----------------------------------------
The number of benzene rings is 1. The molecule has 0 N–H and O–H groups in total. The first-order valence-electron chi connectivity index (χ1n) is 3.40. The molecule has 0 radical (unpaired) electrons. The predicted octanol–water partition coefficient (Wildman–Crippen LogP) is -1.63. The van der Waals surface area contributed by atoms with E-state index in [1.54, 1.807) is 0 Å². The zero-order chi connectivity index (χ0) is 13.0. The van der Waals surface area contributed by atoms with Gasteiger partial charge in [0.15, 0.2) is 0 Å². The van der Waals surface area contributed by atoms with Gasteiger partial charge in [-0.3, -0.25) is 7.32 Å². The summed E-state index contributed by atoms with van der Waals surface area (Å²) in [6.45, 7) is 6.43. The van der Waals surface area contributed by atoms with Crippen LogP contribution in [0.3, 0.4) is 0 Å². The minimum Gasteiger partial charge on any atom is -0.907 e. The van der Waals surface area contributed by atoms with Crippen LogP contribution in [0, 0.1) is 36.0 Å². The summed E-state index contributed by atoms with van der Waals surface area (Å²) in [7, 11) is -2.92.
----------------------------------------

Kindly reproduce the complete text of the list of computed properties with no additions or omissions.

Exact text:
The number of benzene rings is 1. The molecule has 0 N–H and O–H groups in total. The first-order valence-electron chi connectivity index (χ1n) is 3.40. The molecule has 0 radical (unpaired) electrons. The predicted octanol–water partition coefficient (Wildman–Crippen LogP) is -1.63. The van der Waals surface area contributed by atoms with E-state index in [1.54, 1.807) is 0 Å². The zero-order chi connectivity index (χ0) is 13.0. The van der Waals surface area contributed by atoms with Gasteiger partial charge in [0.15, 0.2) is 0 Å². The van der Waals surface area contributed by atoms with Gasteiger partial charge in [-0.3, -0.25) is 7.32 Å². The summed E-state index contributed by atoms with van der Waals surface area (Å²) in [6.45, 7) is 6.43. The van der Waals surface area contributed by atoms with Crippen LogP contribution in [0.3, 0.4) is 0 Å². The minimum Gasteiger partial charge on any atom is -0.907 e. The van der Waals surface area contributed by atoms with Crippen LogP contribution in [0, 0.1) is 36.0 Å². The summed E-state index contributed by atoms with van der Waals surface area (Å²) in [7, 11) is -2.92.